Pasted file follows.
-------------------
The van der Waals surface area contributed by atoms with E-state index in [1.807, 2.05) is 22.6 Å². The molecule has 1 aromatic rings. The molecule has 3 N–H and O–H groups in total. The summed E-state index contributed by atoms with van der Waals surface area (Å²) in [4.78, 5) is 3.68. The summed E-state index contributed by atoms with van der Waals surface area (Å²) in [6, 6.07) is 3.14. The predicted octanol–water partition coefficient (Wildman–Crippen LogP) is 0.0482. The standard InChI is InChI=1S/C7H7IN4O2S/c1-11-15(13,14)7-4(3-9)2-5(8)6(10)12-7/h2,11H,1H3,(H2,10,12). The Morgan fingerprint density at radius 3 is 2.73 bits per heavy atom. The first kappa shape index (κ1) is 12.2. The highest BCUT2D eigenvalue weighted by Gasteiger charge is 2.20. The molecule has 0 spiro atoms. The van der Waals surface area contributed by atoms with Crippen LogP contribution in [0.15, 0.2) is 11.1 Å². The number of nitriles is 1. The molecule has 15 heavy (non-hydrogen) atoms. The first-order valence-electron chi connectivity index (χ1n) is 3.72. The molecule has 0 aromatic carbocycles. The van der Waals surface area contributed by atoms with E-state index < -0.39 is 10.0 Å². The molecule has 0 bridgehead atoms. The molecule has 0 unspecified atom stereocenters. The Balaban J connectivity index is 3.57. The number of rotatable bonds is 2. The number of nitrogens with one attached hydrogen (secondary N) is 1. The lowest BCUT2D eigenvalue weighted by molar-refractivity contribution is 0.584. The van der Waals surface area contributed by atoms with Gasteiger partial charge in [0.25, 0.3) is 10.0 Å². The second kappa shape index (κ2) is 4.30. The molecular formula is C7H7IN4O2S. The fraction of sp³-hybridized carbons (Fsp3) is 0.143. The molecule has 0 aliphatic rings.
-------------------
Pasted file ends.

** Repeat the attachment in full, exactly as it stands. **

The van der Waals surface area contributed by atoms with E-state index in [1.807, 2.05) is 22.6 Å². The molecule has 1 aromatic rings. The molecule has 3 N–H and O–H groups in total. The summed E-state index contributed by atoms with van der Waals surface area (Å²) in [4.78, 5) is 3.68. The summed E-state index contributed by atoms with van der Waals surface area (Å²) in [6, 6.07) is 3.14. The predicted octanol–water partition coefficient (Wildman–Crippen LogP) is 0.0482. The standard InChI is InChI=1S/C7H7IN4O2S/c1-11-15(13,14)7-4(3-9)2-5(8)6(10)12-7/h2,11H,1H3,(H2,10,12). The Morgan fingerprint density at radius 3 is 2.73 bits per heavy atom. The first kappa shape index (κ1) is 12.2. The highest BCUT2D eigenvalue weighted by Gasteiger charge is 2.20. The molecule has 0 spiro atoms. The van der Waals surface area contributed by atoms with Crippen LogP contribution in [0.15, 0.2) is 11.1 Å². The number of nitriles is 1. The molecule has 15 heavy (non-hydrogen) atoms. The first-order valence-electron chi connectivity index (χ1n) is 3.72. The molecule has 0 aromatic carbocycles. The van der Waals surface area contributed by atoms with E-state index < -0.39 is 10.0 Å². The molecule has 0 bridgehead atoms. The molecule has 0 unspecified atom stereocenters. The Balaban J connectivity index is 3.57. The number of rotatable bonds is 2. The number of nitrogens with one attached hydrogen (secondary N) is 1. The lowest BCUT2D eigenvalue weighted by molar-refractivity contribution is 0.584. The van der Waals surface area contributed by atoms with Gasteiger partial charge in [0.25, 0.3) is 10.0 Å². The second kappa shape index (κ2) is 4.30. The molecular formula is C7H7IN4O2S. The fraction of sp³-hybridized carbons (Fsp3) is 0.143. The molecule has 0 aliphatic rings.